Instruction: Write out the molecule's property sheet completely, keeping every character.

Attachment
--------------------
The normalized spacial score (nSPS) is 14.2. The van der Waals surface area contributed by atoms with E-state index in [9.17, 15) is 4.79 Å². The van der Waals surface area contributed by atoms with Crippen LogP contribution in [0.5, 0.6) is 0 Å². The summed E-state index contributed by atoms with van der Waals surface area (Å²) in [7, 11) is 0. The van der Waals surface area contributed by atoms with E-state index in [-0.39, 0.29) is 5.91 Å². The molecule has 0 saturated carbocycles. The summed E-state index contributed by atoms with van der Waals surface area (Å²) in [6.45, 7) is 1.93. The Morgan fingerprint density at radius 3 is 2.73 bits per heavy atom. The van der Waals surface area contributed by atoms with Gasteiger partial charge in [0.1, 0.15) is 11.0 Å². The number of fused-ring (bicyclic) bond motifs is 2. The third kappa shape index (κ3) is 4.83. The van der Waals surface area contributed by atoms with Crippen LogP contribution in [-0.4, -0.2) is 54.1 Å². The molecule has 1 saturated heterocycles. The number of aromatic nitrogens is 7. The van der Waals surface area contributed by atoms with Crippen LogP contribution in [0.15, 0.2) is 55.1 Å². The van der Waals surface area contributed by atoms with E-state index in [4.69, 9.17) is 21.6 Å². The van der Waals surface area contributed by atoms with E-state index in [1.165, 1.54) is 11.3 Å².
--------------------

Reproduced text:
The normalized spacial score (nSPS) is 14.2. The van der Waals surface area contributed by atoms with E-state index in [9.17, 15) is 4.79 Å². The van der Waals surface area contributed by atoms with Crippen LogP contribution in [0.5, 0.6) is 0 Å². The summed E-state index contributed by atoms with van der Waals surface area (Å²) in [7, 11) is 0. The van der Waals surface area contributed by atoms with E-state index in [-0.39, 0.29) is 5.91 Å². The molecule has 0 saturated carbocycles. The summed E-state index contributed by atoms with van der Waals surface area (Å²) in [6.45, 7) is 1.93. The Morgan fingerprint density at radius 3 is 2.73 bits per heavy atom. The van der Waals surface area contributed by atoms with Gasteiger partial charge in [0.1, 0.15) is 11.0 Å². The number of fused-ring (bicyclic) bond motifs is 2. The third kappa shape index (κ3) is 4.83. The van der Waals surface area contributed by atoms with Crippen LogP contribution in [-0.4, -0.2) is 54.1 Å². The molecule has 1 saturated heterocycles. The number of aromatic nitrogens is 7. The van der Waals surface area contributed by atoms with Crippen LogP contribution in [0.15, 0.2) is 55.1 Å². The van der Waals surface area contributed by atoms with E-state index in [4.69, 9.17) is 21.6 Å². The van der Waals surface area contributed by atoms with E-state index in [1.165, 1.54) is 11.3 Å².